[POLL] Biden's visit: the relationship between Canada and the United States is doing very well
and Guillaume St-Pierre MISE À DAY
OTTAWA | Relations between Canada and the United States are doing well, despite the upheavals of the Trump years, and the two peoples are in tune on the issues of the day, including the immigration, according to a survey Léger–Le Journal–National Post.
“There is a love affair between Canada and the United States. The relationship is good and people want to strengthen it,” says pollster Jean-Marc Léger.
His firm interviewed 1,527 Canadians and 1,006 Americans between March 17 and 19. And 90% of respondents in the United States indicated that the relationship between our two countries is good or very good, while 78% of respondents in Canada agree.
Respondents were most positive in Quebec and the Atlantic. Conversely, respondents from the Prairies and those who usually vote for the Conservative Party judge the bilateral relationship more negatively, believing that it has deteriorated over the past decade.
This is also in the prairies and among conservative voters we find the most supporters of Donald Trump's policies, while Quebec respondents are the most hostile to the former Republican president, according to the poll.
More or less useful visit
This sounding was carried out in anticipation of President Joe Biden's official visit to Canada this week. Friday will be the first time an American president has addressed the Canadian parliament since Barack Obama in 2016.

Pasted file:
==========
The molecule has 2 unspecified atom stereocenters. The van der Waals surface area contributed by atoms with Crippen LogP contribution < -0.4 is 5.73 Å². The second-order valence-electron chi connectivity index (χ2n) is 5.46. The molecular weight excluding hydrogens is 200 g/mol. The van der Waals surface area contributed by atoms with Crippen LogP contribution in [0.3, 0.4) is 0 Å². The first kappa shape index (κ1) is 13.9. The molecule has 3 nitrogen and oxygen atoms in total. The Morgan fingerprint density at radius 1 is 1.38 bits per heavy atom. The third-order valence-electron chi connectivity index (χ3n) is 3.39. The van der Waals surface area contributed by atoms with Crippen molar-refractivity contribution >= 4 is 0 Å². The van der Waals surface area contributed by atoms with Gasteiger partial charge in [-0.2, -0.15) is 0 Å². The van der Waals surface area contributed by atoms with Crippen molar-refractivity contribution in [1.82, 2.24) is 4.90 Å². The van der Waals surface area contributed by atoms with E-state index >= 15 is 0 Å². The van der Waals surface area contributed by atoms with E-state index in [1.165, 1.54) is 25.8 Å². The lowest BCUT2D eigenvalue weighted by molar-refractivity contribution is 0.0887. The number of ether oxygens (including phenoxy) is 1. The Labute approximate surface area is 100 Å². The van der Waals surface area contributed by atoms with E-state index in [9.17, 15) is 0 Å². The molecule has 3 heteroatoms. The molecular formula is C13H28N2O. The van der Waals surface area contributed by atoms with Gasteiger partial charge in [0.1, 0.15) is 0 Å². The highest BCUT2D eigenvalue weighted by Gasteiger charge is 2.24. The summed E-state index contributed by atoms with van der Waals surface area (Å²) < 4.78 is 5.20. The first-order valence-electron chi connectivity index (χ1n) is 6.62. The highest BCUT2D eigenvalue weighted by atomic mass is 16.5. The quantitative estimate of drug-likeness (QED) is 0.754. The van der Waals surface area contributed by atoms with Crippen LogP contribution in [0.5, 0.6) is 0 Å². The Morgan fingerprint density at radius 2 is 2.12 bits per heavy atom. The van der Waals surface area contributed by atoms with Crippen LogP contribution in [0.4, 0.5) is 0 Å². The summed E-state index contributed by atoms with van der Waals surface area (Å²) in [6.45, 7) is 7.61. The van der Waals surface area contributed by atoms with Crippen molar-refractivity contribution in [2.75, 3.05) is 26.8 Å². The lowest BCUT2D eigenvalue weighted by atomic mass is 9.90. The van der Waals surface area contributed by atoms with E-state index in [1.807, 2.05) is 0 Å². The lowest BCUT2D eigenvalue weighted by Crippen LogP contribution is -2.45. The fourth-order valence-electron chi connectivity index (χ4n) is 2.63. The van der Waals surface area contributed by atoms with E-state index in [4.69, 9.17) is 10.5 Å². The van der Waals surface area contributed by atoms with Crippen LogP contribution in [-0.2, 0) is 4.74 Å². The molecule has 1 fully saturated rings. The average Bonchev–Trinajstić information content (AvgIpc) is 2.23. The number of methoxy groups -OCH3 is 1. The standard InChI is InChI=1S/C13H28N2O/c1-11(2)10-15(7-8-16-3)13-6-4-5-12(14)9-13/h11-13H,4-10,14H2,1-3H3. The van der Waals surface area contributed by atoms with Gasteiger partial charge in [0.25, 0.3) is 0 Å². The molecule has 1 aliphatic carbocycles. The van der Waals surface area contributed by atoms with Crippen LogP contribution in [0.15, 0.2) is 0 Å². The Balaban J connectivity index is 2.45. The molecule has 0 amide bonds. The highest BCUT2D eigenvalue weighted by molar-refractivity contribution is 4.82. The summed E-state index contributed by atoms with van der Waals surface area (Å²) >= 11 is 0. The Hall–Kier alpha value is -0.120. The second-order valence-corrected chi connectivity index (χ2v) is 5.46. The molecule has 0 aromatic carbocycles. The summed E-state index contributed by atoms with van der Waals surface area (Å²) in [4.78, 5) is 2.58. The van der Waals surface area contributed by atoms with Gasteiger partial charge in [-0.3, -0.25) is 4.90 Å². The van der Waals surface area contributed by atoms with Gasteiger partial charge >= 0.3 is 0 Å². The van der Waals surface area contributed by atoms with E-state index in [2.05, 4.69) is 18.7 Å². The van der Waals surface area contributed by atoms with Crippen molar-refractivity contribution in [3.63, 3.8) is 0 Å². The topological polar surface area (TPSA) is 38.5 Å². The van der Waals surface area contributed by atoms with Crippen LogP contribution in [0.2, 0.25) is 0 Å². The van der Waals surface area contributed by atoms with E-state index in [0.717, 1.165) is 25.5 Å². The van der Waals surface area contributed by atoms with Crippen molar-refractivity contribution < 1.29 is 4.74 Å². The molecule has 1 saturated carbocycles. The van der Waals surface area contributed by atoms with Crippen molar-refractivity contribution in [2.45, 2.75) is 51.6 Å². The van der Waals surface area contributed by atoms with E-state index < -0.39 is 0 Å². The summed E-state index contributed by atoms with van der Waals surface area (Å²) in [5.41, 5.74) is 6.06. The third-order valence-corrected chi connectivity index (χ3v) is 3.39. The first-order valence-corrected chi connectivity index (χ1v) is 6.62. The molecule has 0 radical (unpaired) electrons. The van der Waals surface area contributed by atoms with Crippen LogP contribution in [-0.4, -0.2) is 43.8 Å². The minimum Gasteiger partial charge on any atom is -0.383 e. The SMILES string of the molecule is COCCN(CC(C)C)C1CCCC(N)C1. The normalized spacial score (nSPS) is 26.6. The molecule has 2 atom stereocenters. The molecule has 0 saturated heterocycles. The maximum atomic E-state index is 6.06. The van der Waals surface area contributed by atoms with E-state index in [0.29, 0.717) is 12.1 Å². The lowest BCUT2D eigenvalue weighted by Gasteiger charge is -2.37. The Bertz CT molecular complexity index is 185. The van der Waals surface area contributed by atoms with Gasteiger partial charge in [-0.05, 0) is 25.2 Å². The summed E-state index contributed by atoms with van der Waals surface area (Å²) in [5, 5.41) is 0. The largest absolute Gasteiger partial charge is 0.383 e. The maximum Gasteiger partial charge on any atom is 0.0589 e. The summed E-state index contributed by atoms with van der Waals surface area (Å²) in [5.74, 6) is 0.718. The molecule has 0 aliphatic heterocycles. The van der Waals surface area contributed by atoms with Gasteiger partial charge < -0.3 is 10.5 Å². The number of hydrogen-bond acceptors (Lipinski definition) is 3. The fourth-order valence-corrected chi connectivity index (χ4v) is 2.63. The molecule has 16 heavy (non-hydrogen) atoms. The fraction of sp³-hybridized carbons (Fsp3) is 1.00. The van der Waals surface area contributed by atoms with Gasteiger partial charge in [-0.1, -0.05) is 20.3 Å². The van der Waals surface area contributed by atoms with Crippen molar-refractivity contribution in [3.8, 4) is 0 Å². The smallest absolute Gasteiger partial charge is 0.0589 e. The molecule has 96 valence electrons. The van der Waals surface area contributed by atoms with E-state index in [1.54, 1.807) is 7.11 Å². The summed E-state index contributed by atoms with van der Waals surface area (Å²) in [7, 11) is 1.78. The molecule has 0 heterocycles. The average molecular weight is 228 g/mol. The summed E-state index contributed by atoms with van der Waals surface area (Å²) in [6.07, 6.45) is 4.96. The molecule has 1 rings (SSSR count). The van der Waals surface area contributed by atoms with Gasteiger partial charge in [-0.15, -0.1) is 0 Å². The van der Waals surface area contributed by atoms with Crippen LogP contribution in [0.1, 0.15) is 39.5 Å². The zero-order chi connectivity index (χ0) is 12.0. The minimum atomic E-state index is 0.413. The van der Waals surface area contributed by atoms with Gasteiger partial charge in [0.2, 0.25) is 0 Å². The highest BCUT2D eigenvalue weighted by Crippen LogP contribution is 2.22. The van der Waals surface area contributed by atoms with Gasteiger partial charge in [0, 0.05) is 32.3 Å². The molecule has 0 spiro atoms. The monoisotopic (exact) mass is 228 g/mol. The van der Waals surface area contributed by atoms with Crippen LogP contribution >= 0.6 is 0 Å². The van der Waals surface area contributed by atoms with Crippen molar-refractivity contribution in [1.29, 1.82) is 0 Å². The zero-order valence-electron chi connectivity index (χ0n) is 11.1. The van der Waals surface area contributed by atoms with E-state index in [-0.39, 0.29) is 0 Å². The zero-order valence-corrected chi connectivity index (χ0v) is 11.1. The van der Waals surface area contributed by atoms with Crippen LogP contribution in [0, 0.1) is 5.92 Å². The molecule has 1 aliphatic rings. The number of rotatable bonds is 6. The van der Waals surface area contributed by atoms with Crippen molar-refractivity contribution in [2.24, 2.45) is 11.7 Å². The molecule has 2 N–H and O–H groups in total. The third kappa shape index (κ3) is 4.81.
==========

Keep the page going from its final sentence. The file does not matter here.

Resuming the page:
Joe Biden will speak on conquered ground as more than half of Canadian respondents (51  ;%) have a positive opinion of him. Justin Trudeau, on the other hand, is viewed favorably by only 42% of Canadian respondents.
Respondents, however, see this visit more or less positively. Less than half – 33% in Canada and 41% in the United States – consider it useful.
The fact remains that two-thirds of respondents on both sides of the border believe that the two countries must strengthen their collaboration on economic exchanges, the opioid crisis, the fight against climate change, defense and energy.
At a time when the flow of migrants to our borders is reaching a historic peak, respondents, both American and Canadian, are mostly against the idea of welcoming more. Most are in favor of the status quo and more than a third would like us to receive less.
Among the many migrants who flock to our doors, there are a large number of Haitians fleeing the chaos in their country. And, on this subject, both Canadians and Americans believe that it would be good for Canada to take the lead in a humanitarian and security mission on the island.
The Haitian government and the United Nations are calling for the establishment of an international force to support local law enforcement, and Washington has been pressing Ottawa for months to take the lead in such an operation.
But the leader Chief of Staff Wayne Eyre reported last week that the undermanned Canadian military would not have the capability to lead such an operation.